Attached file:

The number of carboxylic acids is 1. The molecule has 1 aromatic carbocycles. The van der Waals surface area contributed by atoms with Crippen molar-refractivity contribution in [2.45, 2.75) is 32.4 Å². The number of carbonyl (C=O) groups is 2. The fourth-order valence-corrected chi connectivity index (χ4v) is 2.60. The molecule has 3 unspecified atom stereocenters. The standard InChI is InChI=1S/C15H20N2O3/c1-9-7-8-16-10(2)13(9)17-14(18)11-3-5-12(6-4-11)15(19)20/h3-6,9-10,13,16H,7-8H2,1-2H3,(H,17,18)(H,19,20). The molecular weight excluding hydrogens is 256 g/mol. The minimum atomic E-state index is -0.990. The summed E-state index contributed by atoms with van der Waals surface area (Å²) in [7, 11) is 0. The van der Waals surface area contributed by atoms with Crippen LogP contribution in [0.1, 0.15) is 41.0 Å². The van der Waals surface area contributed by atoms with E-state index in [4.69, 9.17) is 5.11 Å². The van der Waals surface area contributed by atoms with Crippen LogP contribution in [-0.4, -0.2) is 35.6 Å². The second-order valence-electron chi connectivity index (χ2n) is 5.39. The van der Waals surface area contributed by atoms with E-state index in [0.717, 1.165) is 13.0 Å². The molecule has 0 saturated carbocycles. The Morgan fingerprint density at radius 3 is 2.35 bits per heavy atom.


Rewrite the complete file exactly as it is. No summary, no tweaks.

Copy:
The number of carboxylic acids is 1. The molecule has 1 aromatic carbocycles. The van der Waals surface area contributed by atoms with Crippen molar-refractivity contribution in [2.45, 2.75) is 32.4 Å². The number of carbonyl (C=O) groups is 2. The fourth-order valence-corrected chi connectivity index (χ4v) is 2.60. The molecule has 3 unspecified atom stereocenters. The standard InChI is InChI=1S/C15H20N2O3/c1-9-7-8-16-10(2)13(9)17-14(18)11-3-5-12(6-4-11)15(19)20/h3-6,9-10,13,16H,7-8H2,1-2H3,(H,17,18)(H,19,20). The molecular weight excluding hydrogens is 256 g/mol. The minimum atomic E-state index is -0.990. The summed E-state index contributed by atoms with van der Waals surface area (Å²) in [7, 11) is 0. The van der Waals surface area contributed by atoms with Crippen LogP contribution in [0.1, 0.15) is 41.0 Å². The van der Waals surface area contributed by atoms with E-state index in [4.69, 9.17) is 5.11 Å². The van der Waals surface area contributed by atoms with Crippen LogP contribution in [-0.4, -0.2) is 35.6 Å². The second-order valence-electron chi connectivity index (χ2n) is 5.39. The van der Waals surface area contributed by atoms with E-state index in [0.717, 1.165) is 13.0 Å². The molecule has 0 saturated carbocycles. The Morgan fingerprint density at radius 3 is 2.35 bits per heavy atom.